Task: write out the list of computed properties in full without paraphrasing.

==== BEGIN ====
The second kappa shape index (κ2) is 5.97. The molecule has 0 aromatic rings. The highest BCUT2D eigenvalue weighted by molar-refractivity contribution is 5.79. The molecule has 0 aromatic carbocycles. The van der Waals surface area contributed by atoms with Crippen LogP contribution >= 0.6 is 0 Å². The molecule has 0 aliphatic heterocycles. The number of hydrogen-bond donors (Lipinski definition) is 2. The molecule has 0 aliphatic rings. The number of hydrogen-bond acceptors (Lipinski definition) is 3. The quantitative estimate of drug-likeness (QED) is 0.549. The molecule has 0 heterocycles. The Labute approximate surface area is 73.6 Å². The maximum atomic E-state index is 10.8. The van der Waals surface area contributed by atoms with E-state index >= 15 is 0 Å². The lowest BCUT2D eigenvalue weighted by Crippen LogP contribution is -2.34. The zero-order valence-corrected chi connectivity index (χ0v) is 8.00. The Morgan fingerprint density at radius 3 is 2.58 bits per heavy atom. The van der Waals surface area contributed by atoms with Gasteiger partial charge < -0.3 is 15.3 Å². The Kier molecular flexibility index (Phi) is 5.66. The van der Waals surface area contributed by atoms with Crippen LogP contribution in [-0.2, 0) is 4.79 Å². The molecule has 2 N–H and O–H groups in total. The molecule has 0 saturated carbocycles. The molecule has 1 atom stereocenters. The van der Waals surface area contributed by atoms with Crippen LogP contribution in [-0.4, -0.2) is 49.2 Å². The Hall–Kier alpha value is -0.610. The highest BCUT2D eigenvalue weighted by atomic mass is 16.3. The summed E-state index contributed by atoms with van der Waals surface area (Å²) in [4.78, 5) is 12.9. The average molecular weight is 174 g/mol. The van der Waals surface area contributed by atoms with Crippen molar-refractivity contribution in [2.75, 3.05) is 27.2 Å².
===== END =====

The second kappa shape index (κ2) is 5.97. The molecule has 0 aromatic rings. The highest BCUT2D eigenvalue weighted by molar-refractivity contribution is 5.79. The molecule has 0 aromatic carbocycles. The van der Waals surface area contributed by atoms with Crippen LogP contribution >= 0.6 is 0 Å². The molecule has 0 aliphatic heterocycles. The number of hydrogen-bond donors (Lipinski definition) is 2. The molecule has 0 aliphatic rings. The number of hydrogen-bond acceptors (Lipinski definition) is 3. The quantitative estimate of drug-likeness (QED) is 0.549. The molecule has 0 heterocycles. The Labute approximate surface area is 73.6 Å². The maximum atomic E-state index is 10.8. The van der Waals surface area contributed by atoms with E-state index >= 15 is 0 Å². The lowest BCUT2D eigenvalue weighted by Crippen LogP contribution is -2.34. The zero-order valence-corrected chi connectivity index (χ0v) is 8.00. The Morgan fingerprint density at radius 3 is 2.58 bits per heavy atom. The van der Waals surface area contributed by atoms with Gasteiger partial charge < -0.3 is 15.3 Å². The Kier molecular flexibility index (Phi) is 5.66. The van der Waals surface area contributed by atoms with Crippen LogP contribution in [-0.2, 0) is 4.79 Å². The molecule has 2 N–H and O–H groups in total. The molecule has 0 saturated carbocycles. The molecule has 1 atom stereocenters. The van der Waals surface area contributed by atoms with Crippen LogP contribution in [-0.4, -0.2) is 49.2 Å². The Hall–Kier alpha value is -0.610. The highest BCUT2D eigenvalue weighted by atomic mass is 16.3. The summed E-state index contributed by atoms with van der Waals surface area (Å²) in [4.78, 5) is 12.9. The average molecular weight is 174 g/mol. The van der Waals surface area contributed by atoms with Crippen molar-refractivity contribution in [2.75, 3.05) is 27.2 Å².